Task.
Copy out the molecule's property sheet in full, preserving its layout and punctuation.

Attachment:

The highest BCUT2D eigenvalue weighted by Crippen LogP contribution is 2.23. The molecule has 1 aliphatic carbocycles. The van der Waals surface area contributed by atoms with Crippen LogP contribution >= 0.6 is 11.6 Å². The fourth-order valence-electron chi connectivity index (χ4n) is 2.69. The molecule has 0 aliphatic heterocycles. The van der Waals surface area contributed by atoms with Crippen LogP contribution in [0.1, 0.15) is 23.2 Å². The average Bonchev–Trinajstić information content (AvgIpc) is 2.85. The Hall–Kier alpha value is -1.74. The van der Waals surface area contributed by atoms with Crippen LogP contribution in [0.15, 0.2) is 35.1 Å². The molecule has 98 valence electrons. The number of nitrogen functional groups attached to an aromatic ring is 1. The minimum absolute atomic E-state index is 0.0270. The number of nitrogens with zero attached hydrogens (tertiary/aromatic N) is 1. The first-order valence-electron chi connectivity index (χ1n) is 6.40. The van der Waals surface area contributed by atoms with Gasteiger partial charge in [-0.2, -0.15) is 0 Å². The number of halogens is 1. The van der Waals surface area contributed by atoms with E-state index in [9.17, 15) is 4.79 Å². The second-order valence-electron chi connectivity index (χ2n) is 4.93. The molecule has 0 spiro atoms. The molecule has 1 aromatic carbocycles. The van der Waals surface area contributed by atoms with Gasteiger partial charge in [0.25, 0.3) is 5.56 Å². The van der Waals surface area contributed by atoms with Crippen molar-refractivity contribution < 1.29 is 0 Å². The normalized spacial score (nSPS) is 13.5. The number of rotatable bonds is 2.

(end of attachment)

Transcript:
The highest BCUT2D eigenvalue weighted by Crippen LogP contribution is 2.23. The molecule has 1 aliphatic carbocycles. The van der Waals surface area contributed by atoms with Crippen LogP contribution >= 0.6 is 11.6 Å². The fourth-order valence-electron chi connectivity index (χ4n) is 2.69. The molecule has 0 aliphatic heterocycles. The van der Waals surface area contributed by atoms with Crippen LogP contribution in [0.1, 0.15) is 23.2 Å². The average Bonchev–Trinajstić information content (AvgIpc) is 2.85. The Hall–Kier alpha value is -1.74. The van der Waals surface area contributed by atoms with Crippen LogP contribution in [0.15, 0.2) is 35.1 Å². The molecule has 98 valence electrons. The number of nitrogen functional groups attached to an aromatic ring is 1. The minimum absolute atomic E-state index is 0.0270. The number of nitrogens with zero attached hydrogens (tertiary/aromatic N) is 1. The first-order valence-electron chi connectivity index (χ1n) is 6.40. The van der Waals surface area contributed by atoms with Gasteiger partial charge in [-0.2, -0.15) is 0 Å². The number of halogens is 1. The van der Waals surface area contributed by atoms with E-state index in [9.17, 15) is 4.79 Å². The second-order valence-electron chi connectivity index (χ2n) is 4.93. The molecule has 0 spiro atoms. The molecule has 1 aromatic carbocycles. The van der Waals surface area contributed by atoms with Gasteiger partial charge in [0.25, 0.3) is 5.56 Å². The van der Waals surface area contributed by atoms with Crippen molar-refractivity contribution < 1.29 is 0 Å². The normalized spacial score (nSPS) is 13.5. The number of rotatable bonds is 2.